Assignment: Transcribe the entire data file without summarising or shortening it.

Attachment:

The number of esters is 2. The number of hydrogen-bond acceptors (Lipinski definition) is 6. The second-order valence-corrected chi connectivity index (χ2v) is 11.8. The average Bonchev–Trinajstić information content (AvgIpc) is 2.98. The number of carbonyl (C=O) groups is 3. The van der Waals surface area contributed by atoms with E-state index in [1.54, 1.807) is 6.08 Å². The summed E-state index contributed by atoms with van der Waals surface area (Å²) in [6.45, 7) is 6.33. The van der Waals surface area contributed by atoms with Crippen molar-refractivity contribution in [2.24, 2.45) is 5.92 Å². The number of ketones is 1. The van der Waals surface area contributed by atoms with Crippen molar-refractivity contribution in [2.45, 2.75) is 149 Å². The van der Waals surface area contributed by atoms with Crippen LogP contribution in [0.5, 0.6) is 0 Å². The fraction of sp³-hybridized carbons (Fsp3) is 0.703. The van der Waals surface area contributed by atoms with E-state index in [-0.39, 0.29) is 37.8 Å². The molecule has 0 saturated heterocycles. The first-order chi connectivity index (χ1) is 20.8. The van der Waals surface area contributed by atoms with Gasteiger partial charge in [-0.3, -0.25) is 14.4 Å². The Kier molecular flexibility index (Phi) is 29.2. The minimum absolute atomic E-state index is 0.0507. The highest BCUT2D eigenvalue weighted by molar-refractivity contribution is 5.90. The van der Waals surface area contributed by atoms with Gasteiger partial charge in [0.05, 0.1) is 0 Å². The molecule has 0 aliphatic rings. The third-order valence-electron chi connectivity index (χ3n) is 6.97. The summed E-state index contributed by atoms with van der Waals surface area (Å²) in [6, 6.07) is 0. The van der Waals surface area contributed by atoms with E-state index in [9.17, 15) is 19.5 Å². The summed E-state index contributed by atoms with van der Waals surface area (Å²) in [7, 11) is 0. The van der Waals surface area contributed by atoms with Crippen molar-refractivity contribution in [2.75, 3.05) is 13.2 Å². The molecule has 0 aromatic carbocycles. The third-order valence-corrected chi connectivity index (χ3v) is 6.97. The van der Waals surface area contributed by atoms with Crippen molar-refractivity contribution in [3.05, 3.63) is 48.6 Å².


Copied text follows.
The number of esters is 2. The number of hydrogen-bond acceptors (Lipinski definition) is 6. The second-order valence-corrected chi connectivity index (χ2v) is 11.8. The average Bonchev–Trinajstić information content (AvgIpc) is 2.98. The number of carbonyl (C=O) groups is 3. The van der Waals surface area contributed by atoms with E-state index in [1.54, 1.807) is 6.08 Å². The summed E-state index contributed by atoms with van der Waals surface area (Å²) in [6.45, 7) is 6.33. The van der Waals surface area contributed by atoms with Crippen molar-refractivity contribution in [2.24, 2.45) is 5.92 Å². The number of ketones is 1. The van der Waals surface area contributed by atoms with Crippen molar-refractivity contribution in [2.45, 2.75) is 149 Å². The van der Waals surface area contributed by atoms with Crippen LogP contribution in [0.5, 0.6) is 0 Å². The fraction of sp³-hybridized carbons (Fsp3) is 0.703. The van der Waals surface area contributed by atoms with E-state index in [-0.39, 0.29) is 37.8 Å². The molecule has 0 saturated heterocycles. The first-order chi connectivity index (χ1) is 20.8. The van der Waals surface area contributed by atoms with Gasteiger partial charge in [-0.3, -0.25) is 14.4 Å². The Kier molecular flexibility index (Phi) is 29.2. The minimum absolute atomic E-state index is 0.0507. The highest BCUT2D eigenvalue weighted by molar-refractivity contribution is 5.90. The van der Waals surface area contributed by atoms with Gasteiger partial charge in [0.05, 0.1) is 0 Å². The molecule has 0 aliphatic rings. The third-order valence-electron chi connectivity index (χ3n) is 6.97. The summed E-state index contributed by atoms with van der Waals surface area (Å²) in [6, 6.07) is 0. The van der Waals surface area contributed by atoms with E-state index in [9.17, 15) is 19.5 Å². The summed E-state index contributed by atoms with van der Waals surface area (Å²) in [7, 11) is 0. The van der Waals surface area contributed by atoms with Crippen molar-refractivity contribution in [2.75, 3.05) is 13.2 Å². The molecule has 0 aromatic carbocycles. The third-order valence-corrected chi connectivity index (χ3v) is 6.97. The van der Waals surface area contributed by atoms with Crippen molar-refractivity contribution in [3.05, 3.63) is 48.6 Å².